Oh no he didn't!

The chicken survived with only a mild concussion, though the conversation never quite recovered. Still, our dinner was tasty and the service (Romeo's, by the way) was really superb. Hooray for planning an event where everything comes off perfectly!

But I had to rush, because my high-school friend Pam is in town - for the funeral of a friend, unfortunately, but it was really nice to see her. Tony was my date to the reunion, so she knows him; and we met up at his house to drink wine, reminisce, and muse about men; panties; childrearing; vibrators; unwanted body hair; going in the out door; prayer; virginity (appropriate attire for, loss of, Rohypnol and); alcoholism; turtles; penis size and sexual duration; and perhaps one or two dozen other things that wouldn't really interest anyone, so I won't go into details.

I didn't get around to telling her the chicken story, though. Maybe she'll be able to visit again sometime under happier circumstances. I think we should go hit the hike-and-bike trail.

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Sunday, January 18, 2009

Be Smarter

Early experiments in the field of external mental supplementation were unsuccessful, as the prosthesis tended to become dislodged during the course of routine social activities engaged in by the subject.

It is to be hoped that more sophisticated techniques in attaching, protecting, or possibly even implating the prosthesis will lead to better results. This researcher believes that the potential benefits of an extra brain far outweigh the risks, and could greatly enhance the quality of life for large segments of the human population.

At least I could sure use one.

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Friday, January 16, 2009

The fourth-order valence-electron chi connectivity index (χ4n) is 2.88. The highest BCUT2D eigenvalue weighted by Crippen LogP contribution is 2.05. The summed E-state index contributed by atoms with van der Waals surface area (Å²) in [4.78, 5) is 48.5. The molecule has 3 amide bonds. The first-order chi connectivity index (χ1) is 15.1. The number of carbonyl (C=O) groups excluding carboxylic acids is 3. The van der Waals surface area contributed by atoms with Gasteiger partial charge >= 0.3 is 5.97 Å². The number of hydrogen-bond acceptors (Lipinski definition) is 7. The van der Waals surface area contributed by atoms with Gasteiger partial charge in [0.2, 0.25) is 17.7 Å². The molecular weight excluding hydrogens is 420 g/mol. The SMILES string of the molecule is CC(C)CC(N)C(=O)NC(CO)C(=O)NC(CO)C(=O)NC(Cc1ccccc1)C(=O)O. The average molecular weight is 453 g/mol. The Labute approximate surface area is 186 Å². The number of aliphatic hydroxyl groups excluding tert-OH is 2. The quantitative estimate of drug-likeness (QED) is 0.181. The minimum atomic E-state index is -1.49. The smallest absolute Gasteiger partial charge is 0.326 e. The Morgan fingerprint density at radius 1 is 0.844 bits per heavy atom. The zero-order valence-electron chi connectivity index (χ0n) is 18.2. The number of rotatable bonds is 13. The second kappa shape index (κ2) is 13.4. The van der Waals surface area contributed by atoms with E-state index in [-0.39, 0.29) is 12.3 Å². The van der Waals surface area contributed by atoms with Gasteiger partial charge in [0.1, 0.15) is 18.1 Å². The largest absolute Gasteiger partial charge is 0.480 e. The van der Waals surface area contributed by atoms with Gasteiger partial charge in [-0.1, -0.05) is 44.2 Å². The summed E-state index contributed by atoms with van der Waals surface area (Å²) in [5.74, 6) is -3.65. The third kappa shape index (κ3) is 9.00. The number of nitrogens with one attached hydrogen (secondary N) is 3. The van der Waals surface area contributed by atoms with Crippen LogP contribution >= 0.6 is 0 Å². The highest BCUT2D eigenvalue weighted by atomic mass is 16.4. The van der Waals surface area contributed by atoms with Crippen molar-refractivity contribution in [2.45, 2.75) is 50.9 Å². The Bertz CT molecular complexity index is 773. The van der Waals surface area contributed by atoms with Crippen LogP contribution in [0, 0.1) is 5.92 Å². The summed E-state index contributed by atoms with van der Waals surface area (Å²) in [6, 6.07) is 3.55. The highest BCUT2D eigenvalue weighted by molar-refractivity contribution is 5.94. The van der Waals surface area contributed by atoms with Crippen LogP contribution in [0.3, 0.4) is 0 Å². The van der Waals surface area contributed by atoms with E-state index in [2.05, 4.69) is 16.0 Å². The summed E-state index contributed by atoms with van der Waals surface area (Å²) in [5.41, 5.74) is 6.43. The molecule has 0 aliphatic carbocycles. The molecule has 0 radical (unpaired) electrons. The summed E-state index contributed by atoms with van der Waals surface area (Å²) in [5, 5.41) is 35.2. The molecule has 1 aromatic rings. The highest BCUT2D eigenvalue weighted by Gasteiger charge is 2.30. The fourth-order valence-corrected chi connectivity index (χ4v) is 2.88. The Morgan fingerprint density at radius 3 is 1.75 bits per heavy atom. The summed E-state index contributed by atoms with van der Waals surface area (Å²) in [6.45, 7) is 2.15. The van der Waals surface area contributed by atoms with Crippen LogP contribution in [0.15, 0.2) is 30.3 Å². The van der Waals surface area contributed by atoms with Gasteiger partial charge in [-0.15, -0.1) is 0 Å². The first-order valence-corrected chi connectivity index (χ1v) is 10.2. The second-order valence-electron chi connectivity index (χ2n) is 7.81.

Outside Looking In

"Oh my gosh," said the highly-paid voiceover professional on the phone today, as a recording of her reading of Texas city names was played back to her. "Do I really sound like that?"

So it's not just you.

For two and a half hours today I listened to this woman being recorded for our automated information line. I have no idea what she looks like. But from an audio perspective, it's like being in the room with a supermodel. I have no particular problem with my speaking or singing voice... but, damn, she sounds good. I feel a bit inadequate now.

Still, even the best voice starts to wear after that long, especially when all she's reading - however sumptuously - are city names, prompts ("I'm sorry, I didn't understand you. Did you say ________?") and numbers. Numbers inflected up? Numbers inflected down. Oh yeah, and the alphabet. I also realized, after the recording session was over, that she did not say "thousand" at any point. We're going to need her saying "thousand." I think "million" and "billion" can probably wait a few years, especially in light of recent budget cutbacks.

And this was tiring for me. Imagine how she felt! In fact we don't have to imagine, as after thirty minutes or so of reading, she got the burps. Several blips had to be re-recorded to eliminate an inadvertent "urp" that snuck in there. I get the impression that when you're a professional voice talent, you end up swallowing a lot of air. Think of that, next time you dial an automated system and listen to a bunch of inhumanly smooth voice prompts: it's only by the grace of God (or sound engineers, depending on which way your religious leanings tend) that these phrases were not simply belched at you outright.

She also has to deal with culture shock. Texas has some strange place names, not to mention several that really aren't pronounced the way you might think they should be. This is especially true if you happen to be a worldly, well-educated east-coast socialite. That's how I picture this woman due to her voice and the fact that she's on Eastern time, though it's also possible she's a 435-pound truck driver based out of Pittsburgh.

Almost all anomalies are handled with grace, aplomb, and my old friend the International Phonetic Alphabet. But some things kind of bother her. One can't help but take her point. "Refugio," for instance, as many of you Texan-type people already know, is pronounced "re-FURRY-oh." Try explaining this to the voice talent, who is almost certain this must be a typo in the IPA transcript. "Tow" throws her off as well, and I have to unmute my phone and step in. "Nono, it isn't like towing a boat," I say, "it really is 'Tow' as in 'cow.' The locals have a saying to that effect."